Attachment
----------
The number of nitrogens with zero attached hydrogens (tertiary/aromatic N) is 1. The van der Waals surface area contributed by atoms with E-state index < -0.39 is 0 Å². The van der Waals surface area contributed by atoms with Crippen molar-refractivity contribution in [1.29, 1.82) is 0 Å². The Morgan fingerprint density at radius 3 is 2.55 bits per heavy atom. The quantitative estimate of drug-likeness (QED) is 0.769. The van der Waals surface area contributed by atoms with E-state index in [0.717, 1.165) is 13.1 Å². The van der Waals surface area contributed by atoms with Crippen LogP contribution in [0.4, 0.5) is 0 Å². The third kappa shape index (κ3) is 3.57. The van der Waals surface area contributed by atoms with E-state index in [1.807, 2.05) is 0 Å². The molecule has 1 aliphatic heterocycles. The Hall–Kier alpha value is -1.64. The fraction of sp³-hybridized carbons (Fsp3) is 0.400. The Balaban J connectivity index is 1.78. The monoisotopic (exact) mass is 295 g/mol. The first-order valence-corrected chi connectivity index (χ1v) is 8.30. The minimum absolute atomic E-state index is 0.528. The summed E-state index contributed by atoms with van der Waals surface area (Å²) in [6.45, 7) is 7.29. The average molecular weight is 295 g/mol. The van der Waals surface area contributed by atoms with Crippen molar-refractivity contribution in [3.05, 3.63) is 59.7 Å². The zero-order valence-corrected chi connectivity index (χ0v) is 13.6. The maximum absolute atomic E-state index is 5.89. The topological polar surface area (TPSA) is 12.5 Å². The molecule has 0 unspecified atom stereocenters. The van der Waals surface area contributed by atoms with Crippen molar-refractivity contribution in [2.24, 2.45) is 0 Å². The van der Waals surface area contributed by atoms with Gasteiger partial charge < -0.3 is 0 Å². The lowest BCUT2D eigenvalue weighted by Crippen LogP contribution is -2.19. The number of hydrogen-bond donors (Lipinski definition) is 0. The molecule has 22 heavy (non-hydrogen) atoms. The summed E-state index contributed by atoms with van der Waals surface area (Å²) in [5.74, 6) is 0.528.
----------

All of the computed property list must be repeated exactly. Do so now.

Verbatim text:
The number of nitrogens with zero attached hydrogens (tertiary/aromatic N) is 1. The van der Waals surface area contributed by atoms with E-state index < -0.39 is 0 Å². The van der Waals surface area contributed by atoms with Crippen molar-refractivity contribution in [1.29, 1.82) is 0 Å². The Morgan fingerprint density at radius 3 is 2.55 bits per heavy atom. The quantitative estimate of drug-likeness (QED) is 0.769. The van der Waals surface area contributed by atoms with E-state index in [0.717, 1.165) is 13.1 Å². The van der Waals surface area contributed by atoms with Crippen LogP contribution in [0.4, 0.5) is 0 Å². The third kappa shape index (κ3) is 3.57. The van der Waals surface area contributed by atoms with E-state index in [1.807, 2.05) is 0 Å². The molecule has 1 aliphatic heterocycles. The Hall–Kier alpha value is -1.64. The fraction of sp³-hybridized carbons (Fsp3) is 0.400. The Balaban J connectivity index is 1.78. The monoisotopic (exact) mass is 295 g/mol. The first-order valence-corrected chi connectivity index (χ1v) is 8.30. The minimum absolute atomic E-state index is 0.528. The summed E-state index contributed by atoms with van der Waals surface area (Å²) in [6.45, 7) is 7.29. The average molecular weight is 295 g/mol. The van der Waals surface area contributed by atoms with Crippen molar-refractivity contribution in [3.05, 3.63) is 59.7 Å². The zero-order valence-corrected chi connectivity index (χ0v) is 13.6. The maximum absolute atomic E-state index is 5.89. The topological polar surface area (TPSA) is 12.5 Å². The molecule has 0 unspecified atom stereocenters. The van der Waals surface area contributed by atoms with Crippen molar-refractivity contribution in [2.24, 2.45) is 0 Å². The van der Waals surface area contributed by atoms with Gasteiger partial charge < -0.3 is 0 Å². The lowest BCUT2D eigenvalue weighted by Crippen LogP contribution is -2.19. The number of hydrogen-bond donors (Lipinski definition) is 0. The molecule has 22 heavy (non-hydrogen) atoms. The summed E-state index contributed by atoms with van der Waals surface area (Å²) in [5.74, 6) is 0.528.